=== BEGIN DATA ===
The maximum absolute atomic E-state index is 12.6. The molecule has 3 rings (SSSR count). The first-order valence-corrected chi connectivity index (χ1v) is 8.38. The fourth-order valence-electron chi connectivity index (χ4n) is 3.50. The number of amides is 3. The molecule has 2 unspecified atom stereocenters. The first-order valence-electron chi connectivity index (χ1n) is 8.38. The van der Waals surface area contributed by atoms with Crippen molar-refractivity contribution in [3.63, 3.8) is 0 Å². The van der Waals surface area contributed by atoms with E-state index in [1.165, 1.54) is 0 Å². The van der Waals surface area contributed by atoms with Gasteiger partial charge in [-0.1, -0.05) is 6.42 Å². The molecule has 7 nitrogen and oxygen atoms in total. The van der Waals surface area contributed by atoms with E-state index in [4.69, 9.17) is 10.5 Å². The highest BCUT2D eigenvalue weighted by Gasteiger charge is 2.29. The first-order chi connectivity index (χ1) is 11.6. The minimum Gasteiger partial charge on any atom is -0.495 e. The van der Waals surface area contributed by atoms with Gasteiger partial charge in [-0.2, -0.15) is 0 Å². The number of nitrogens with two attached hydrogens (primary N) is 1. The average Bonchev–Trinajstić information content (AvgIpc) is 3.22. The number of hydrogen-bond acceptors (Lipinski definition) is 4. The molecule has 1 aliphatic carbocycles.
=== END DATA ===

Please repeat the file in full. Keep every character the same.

The maximum absolute atomic E-state index is 12.6. The molecule has 3 rings (SSSR count). The first-order valence-corrected chi connectivity index (χ1v) is 8.38. The fourth-order valence-electron chi connectivity index (χ4n) is 3.50. The number of amides is 3. The molecule has 2 unspecified atom stereocenters. The first-order valence-electron chi connectivity index (χ1n) is 8.38. The van der Waals surface area contributed by atoms with Crippen molar-refractivity contribution in [3.63, 3.8) is 0 Å². The van der Waals surface area contributed by atoms with E-state index in [1.165, 1.54) is 0 Å². The van der Waals surface area contributed by atoms with Gasteiger partial charge in [-0.1, -0.05) is 6.42 Å². The molecule has 7 nitrogen and oxygen atoms in total. The van der Waals surface area contributed by atoms with E-state index in [4.69, 9.17) is 10.5 Å². The highest BCUT2D eigenvalue weighted by Gasteiger charge is 2.29. The first-order chi connectivity index (χ1) is 11.6. The minimum Gasteiger partial charge on any atom is -0.495 e. The van der Waals surface area contributed by atoms with Gasteiger partial charge in [-0.2, -0.15) is 0 Å². The number of nitrogens with two attached hydrogens (primary N) is 1. The average Bonchev–Trinajstić information content (AvgIpc) is 3.22. The number of hydrogen-bond acceptors (Lipinski definition) is 4. The molecule has 1 aliphatic carbocycles.